Following Glassdoor Acquisition, Indeed Embraces Employer Branding With New Report

When Glassdoor got gobbled up by Indeed’s parent company last week, I speculated that the two would eventually become one. If not one brand, I guessed they would at least start sharing content, resources, product offerings, employer platforms, and the like.

Some of this was supported last week when a source at a recruitment ad agency told me the following: “Indeed has been making their rounds through our offices over the last few weeks informing us of their new enhanced employee profile feature. I called them out and asked them why it looks so much like Glassdoor profiles. To which they responded that is exactly what they were going for.

“Further, they’re offering their new enhanced profile for completely free. All the meetings were completed prior to the acquisition of course and I’m fairly confident the Indeed team we visited didn’t know why they were doing it. Knowing this, I believe as you do, that at a future date the platforms will merge. Why else are they encouraging all clients to claim their new enhanced Indeed profile for free?”

Proof that Indeed is more aggressively embracing that Glassdoor life, it released its How Radical Transparency Is Transforming Job Search and Talent Attraction report, a survey of 500 job seekers in the U.S. “Today we live in an age of radical transparency. In our interconnected world we have almost instant access to a quantity of information that was unimaginable even a few years ago,” said Paul Wolfe, head of global HR at Indeed in a blog post.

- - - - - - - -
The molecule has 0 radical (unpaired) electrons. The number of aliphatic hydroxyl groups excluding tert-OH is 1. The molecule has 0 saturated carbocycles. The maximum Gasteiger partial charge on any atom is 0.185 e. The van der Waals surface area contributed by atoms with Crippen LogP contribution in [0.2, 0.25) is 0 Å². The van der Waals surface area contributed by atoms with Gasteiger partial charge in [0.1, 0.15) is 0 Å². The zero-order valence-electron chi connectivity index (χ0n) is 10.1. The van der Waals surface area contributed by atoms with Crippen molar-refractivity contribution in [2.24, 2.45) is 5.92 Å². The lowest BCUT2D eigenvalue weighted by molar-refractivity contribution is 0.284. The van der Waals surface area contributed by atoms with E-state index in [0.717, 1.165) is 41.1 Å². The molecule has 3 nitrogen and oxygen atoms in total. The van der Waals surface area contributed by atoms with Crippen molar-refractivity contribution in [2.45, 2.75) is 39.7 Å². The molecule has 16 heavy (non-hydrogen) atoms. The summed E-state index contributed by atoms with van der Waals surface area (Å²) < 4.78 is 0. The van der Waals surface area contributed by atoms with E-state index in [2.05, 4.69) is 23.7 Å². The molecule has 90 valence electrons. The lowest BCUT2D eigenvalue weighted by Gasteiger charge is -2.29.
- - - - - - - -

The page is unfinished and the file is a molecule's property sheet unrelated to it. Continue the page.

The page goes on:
The report is full of interesting findings — if employer branding is your cup of tea — and shows just how focused Indeed is on encouraging companies to own their brand, and do it on Indeed’s platform, primarily through their Company Pages. Read all the findings, but if you’re pressed for time, here are the ones that stood out to me the most:

  • 95 percent of respondents said that if they were considering a new job opportunity, insight into the company’s employer reputation would be somewhat (33 percent) or extremely (62 percent) important — the majority regarding it as extremely important.
  • Of millennials, 71 percent said transparency was “extremely important,”compared to 55 percent of baby boomers … and Gen Z won’t do without it.
  • Indeed asked workers to name the five most important considerations when researching a company before submitting an application. Stability won (47 percent), followed by insights around benefits and perks, flexibility, and salary ranges for relevant roles (45 percent). Next up was information about growth opportunities (41 percent), company management (34 percent) and the company’s mission and vision (31 percent).
  • Bad reviews are better than no reviews. Inadequate online presence provokes “automatic” distrust from 70 percent of job seekers. Nearly 3 in 5 (69 percent) agree that they would actually doubt that the job opportunity was even real, with almost 2 in 5 (37 percent) strongly agreeing with this sentiment. Less than a third (32 percent) of respondents said they somewhat distrust or strongly distrust a company with a negative online reputation.